THE END OF COMMON LAW MARRIAGE

By Norma Chase, Esq.
 

On Sept. 17, 2003, in PNC Bank v. Workers’ Compensation Appeal Board, the Commonwealth Court issued an en banc decision prospectively abolishing common law marriage, but granting the fatal claim petition in the case before the court. The court held that the claimant, John Kretz, had established a common law marriage with Janet Stamos, who died in Sept. 1994 in the crash of Flight 427 while traveling on business for PNC.

 

In Dec. 1990, the couple had jointly executed an affidavit for employee benefits purposes that stated that they had entered into a common law marriage on June 15, 1988. The court concluded that the discussions the couple had when they executed the affidavit, together with the act of executing the affidavit, satisfied the “words of present intent” standard, notwithstanding that the past date referenced in the affidavit was one on which Ms. Stamos had been married to another man. (Mr. Kretz testified that the date was a mistake, and that they meant to say 1989).

 

The majority opinion was authored by Judge Bonnie Leadbetter and and was joined by Judge Colins, Judge Cohn and Judge Leavitt. Judge Simpson concurred in the result. Judge Smith-Ribner concurred in the majority’s conclusion that the claimant had proven the existence of a common law marriage, but dissented from the decision to abolish common law marriage. Her opinion was joined by Judge Pellegrini.

 

The court describes its decision as being “fully prospective.” Presumably this means that common law marriages entered into prior to 9:16 a.m. on Sept. 17, 2003, will be recognized in the future, notwithstanding that the opinion states “[H]enceforth, this court will recognize as valid only those Pennsylvania marriages entered into pursuant to the Marriage Law procedures.”  (Footnote omitted.)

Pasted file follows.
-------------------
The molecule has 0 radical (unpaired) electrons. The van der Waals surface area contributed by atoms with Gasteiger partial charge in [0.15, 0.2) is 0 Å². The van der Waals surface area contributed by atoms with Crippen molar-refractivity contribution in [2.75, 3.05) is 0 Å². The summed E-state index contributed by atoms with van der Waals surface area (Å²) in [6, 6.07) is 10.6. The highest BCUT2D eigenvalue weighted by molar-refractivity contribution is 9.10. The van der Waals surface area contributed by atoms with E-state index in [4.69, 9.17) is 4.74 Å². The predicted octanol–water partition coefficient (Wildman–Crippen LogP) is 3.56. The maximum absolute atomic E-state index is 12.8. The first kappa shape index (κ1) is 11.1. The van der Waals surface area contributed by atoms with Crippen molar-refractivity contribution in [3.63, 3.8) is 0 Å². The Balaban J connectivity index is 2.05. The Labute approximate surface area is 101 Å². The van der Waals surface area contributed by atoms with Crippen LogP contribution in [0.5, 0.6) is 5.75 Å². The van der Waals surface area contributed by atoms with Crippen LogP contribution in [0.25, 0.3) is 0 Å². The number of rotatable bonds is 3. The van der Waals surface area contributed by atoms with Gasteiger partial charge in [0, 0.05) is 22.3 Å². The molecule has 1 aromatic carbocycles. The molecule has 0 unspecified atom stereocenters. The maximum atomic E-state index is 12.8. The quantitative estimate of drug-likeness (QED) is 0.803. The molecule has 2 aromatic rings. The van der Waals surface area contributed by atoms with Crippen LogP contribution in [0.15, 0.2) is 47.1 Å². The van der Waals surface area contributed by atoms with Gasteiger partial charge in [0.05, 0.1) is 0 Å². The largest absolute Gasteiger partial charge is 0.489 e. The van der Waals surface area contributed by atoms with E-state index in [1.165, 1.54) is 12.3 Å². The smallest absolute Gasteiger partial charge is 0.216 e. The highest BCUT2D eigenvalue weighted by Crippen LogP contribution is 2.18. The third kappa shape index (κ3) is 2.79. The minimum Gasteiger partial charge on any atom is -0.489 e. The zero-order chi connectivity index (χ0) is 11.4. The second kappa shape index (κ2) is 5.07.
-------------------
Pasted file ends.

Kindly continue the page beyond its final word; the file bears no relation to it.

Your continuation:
It remains to be seen whether, first PNC will seek allowance of appeal from the Supreme Court of Pennsylvania; second, the Supreme Court will exercise its King Bench jurisdiction sua sponte; or third, the legislature will abrogate the decision.

 

With respect to common law marriages already in existence, the opinion states that evidence of cohabitation and reputation only may be introduced when evidence of words of present intent is unavailable (the typical situation being an estate case where the Dead Man's Act precludes the survivor from testifying on the issue) or when there is contradictory evidence on that issue. Since it is rare for a third party to be in a position to contradict testimony by a survivor as to the exchange of the requisite words, this may adversely impact those future workers’ compensation death benefit claimants who are presently in common law marriages. They may be limited to testifying to the exchange of words and be disallowed from introducing corroborative evidence of cohabitation and community reputation. The issue is one to watch.